The text and context make it eternal, if not more alluring
By Dr Vaidehi Nathan
Krishna’s Other Song: A New Look at the Uddhava Gita, Steven J Rosen, Jaico Publishing House, Pp 293 (PB), Rs 295
Uddhava is one of the param bhakta (ardent devotee) of Krishna. He had recognised and worshipped Him right from childhood. He was near-inseparable from Krishna. Uddhava was such a great scholar that Mahatma Vidhur wanted to be his student. Uddhava Gita is one of the most celebrated books, though not popular like the other—Bhagavat Gita. Steven J Rosen, a Sanskrit scholar and disciple of His Holiness Bhaktivedanta Swami Prabhupada has rendered Uddhava Gita in English translation in Krishna’s Other Song for making it accessible to ordinary readers. Uddhava Gita is part of the Mahabhagavata. Says Rosen “Among the Vaishnavas and Hindus in general, the Uddhava Gita is one of the most frequently quoted sections of the Bhagavata. It is unmatched in its systematic development of detachment and the contemplative life to passionate love, from the organisation of society to a theology of nature that us spiritually informed. Ultimately it teaches the secrets of love of God.”
Uddhava Gita is Krishna’s last instructions before he left his mortal body. According to legend, Uddhava was aware that Krishna was leaving. He beseeched Him to be taken along. Krishna asked him to stay on and promote the cult of Bhakti as Kaliyuga was starting and people needed to be inculcated into faith. “As opposed to the Bhagavat Gita, which Krishna originally spoke for Arjuna’s benefit on the eve of what was to be devastating batttle, the Uddhava Gita was relayed to Uddhava for the purpose of enlightening sages—he was to go to the Himalayas and, once there, to brighten the light of those who already were set ablaze with transcendental knowledge. They, in turn, were to share this knowledge with the world” says Rosen, to reiterate that Uddhava Gita is a text higher in level than the Bhagavat Gita.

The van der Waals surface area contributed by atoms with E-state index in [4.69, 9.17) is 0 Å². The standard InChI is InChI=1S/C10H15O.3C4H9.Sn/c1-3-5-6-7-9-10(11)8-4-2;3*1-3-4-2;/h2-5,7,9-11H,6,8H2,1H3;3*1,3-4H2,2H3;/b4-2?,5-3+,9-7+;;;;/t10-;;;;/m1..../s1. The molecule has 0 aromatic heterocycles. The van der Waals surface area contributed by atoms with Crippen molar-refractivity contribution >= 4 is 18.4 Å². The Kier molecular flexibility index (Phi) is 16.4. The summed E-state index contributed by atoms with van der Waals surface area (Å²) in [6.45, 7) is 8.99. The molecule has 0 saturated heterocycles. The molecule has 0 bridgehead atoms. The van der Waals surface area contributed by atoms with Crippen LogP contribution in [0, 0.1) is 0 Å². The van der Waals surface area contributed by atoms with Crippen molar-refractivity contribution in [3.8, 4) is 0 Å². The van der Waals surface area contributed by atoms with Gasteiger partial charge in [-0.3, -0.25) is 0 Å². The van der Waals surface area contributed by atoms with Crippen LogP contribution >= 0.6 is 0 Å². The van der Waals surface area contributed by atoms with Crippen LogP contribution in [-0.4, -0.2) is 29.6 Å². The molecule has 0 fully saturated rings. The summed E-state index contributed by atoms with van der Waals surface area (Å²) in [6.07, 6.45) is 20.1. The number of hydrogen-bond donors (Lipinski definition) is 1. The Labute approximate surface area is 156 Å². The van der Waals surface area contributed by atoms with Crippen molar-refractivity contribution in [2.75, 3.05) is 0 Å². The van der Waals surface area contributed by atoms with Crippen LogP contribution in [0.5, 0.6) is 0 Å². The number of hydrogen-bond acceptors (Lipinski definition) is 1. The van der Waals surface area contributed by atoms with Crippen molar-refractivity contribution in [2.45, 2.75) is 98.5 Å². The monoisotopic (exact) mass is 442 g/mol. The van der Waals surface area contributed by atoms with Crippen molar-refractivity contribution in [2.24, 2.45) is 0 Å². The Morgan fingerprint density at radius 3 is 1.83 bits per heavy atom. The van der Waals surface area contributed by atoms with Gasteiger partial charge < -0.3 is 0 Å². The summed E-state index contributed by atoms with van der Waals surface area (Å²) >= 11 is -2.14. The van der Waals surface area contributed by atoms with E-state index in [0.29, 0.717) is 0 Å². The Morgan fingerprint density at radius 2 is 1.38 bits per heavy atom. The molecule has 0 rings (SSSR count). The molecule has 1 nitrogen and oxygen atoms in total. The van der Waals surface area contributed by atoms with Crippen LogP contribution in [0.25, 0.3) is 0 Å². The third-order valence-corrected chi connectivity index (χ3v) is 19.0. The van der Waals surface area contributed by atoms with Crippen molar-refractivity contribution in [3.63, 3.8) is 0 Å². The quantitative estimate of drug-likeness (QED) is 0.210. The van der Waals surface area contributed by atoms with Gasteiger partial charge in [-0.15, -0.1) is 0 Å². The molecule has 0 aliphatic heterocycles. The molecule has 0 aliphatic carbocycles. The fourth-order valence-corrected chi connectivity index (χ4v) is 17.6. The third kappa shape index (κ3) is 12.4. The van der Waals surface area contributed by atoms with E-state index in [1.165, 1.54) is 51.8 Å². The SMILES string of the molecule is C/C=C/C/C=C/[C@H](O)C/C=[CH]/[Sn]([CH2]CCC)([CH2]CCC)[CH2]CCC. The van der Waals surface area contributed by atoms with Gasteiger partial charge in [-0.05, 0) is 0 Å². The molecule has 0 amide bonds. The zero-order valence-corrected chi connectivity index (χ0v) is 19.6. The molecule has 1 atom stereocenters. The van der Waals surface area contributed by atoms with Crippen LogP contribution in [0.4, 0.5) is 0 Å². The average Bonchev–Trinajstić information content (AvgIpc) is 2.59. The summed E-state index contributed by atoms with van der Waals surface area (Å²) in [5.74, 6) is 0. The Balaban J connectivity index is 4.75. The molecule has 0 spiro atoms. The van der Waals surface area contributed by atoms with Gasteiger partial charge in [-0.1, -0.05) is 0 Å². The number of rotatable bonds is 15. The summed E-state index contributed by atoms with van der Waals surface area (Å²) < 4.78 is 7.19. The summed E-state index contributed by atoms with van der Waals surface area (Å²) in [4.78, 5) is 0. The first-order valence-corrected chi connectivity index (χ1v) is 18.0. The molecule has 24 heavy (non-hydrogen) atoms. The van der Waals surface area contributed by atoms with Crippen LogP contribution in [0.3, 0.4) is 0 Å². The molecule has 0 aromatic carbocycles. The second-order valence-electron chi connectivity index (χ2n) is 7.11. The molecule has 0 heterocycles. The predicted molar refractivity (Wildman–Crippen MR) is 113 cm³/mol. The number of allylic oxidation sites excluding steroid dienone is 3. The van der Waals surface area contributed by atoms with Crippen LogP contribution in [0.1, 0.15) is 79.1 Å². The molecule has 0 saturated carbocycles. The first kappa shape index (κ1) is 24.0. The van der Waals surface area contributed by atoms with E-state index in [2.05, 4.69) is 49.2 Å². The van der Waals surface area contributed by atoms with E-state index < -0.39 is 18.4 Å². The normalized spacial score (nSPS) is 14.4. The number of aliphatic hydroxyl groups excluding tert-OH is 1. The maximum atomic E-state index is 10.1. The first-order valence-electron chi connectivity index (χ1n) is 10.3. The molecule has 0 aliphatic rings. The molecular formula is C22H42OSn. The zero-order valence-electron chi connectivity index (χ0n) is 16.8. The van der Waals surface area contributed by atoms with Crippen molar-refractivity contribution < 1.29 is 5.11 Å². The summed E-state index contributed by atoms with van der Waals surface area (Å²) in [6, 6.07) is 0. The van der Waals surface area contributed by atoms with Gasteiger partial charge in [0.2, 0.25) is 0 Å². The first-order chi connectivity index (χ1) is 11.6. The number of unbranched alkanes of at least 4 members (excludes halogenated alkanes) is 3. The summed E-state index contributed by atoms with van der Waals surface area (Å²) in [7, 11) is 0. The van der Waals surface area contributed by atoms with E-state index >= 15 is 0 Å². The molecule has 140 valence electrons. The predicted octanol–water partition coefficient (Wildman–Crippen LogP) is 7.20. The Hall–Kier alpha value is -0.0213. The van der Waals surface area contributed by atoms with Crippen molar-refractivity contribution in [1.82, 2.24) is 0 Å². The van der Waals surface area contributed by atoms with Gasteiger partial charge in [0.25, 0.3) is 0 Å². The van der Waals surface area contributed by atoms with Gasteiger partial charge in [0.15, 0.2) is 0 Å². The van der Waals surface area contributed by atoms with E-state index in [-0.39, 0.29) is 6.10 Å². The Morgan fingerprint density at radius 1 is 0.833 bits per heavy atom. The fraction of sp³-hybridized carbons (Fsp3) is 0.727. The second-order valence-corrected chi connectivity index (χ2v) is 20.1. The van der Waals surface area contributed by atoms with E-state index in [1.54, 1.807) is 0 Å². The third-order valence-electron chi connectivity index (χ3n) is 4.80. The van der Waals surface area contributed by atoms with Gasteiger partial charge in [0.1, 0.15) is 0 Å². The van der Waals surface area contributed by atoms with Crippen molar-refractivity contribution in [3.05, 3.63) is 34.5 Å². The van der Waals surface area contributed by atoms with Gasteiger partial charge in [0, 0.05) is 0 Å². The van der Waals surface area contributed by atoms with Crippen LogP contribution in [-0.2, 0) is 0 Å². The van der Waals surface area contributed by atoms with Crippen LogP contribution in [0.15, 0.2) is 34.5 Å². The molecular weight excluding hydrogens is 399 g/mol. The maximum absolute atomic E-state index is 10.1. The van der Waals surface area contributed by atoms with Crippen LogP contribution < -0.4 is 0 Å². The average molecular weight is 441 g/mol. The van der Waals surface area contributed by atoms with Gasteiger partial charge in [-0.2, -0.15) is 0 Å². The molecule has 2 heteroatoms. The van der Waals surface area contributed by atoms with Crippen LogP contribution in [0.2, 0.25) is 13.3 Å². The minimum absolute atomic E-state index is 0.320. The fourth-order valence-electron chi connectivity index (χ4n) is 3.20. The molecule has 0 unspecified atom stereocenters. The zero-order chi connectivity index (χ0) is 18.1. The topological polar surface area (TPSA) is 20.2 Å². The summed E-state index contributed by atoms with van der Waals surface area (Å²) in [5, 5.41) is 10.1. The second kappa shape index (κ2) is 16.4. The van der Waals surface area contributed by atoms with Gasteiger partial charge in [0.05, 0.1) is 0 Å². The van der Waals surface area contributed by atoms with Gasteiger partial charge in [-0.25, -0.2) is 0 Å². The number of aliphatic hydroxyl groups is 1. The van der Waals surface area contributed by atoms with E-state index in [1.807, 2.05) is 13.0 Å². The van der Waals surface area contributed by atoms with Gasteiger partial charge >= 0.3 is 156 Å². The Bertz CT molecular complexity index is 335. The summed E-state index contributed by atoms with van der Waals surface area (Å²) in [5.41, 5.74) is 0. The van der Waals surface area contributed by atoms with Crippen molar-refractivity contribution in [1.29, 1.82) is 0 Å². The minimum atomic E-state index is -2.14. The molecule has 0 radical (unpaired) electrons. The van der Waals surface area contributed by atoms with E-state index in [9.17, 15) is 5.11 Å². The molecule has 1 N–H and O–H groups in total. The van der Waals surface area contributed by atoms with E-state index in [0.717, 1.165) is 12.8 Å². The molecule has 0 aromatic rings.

Rosen in the introduction to the book euologises Uddhava. When Krishna was in Mathura, and the people of Braj were wallowing in utter sorrow, Krishna sent Uddhava to pacify the gopis and others. Uddhava’s message delivered on the occasion is known as Uddhava-sandesh. “It follows in a long line of duta-kavya or “messenger” literature.” Uddhava tells them to be able to see Krishna spiritually, in their heart of hearts.
In the Uddhava Gita Uddhava asked Krishna to list His divine attributes, to enable devotees to contemplate and mediate on Him. Krishna tells Uddhava that the same question had been asked by Arjuna and proceeds to answer him. He adds several attributes not mentioned in Bhagavat Gita like “Among jewels, I am the ruby, and among flowers the lotus.” Krishna conveys to Uddhava the art of meditation,, explaining that meditation reaches its perfection when one learns how to meditate on Him directly. “As the Uddhava Gita comes to close, Krishna again emphasizes the importance of Bhakti-yoga, or devotion to Him, and makes two additonal points: First, he asks Uddhava to try to see the Supreme Soul, Krishna Himself, in all living beings and at all times… Second, Krishna tells Uddhava to renounce the world and accept the life of mendicant.”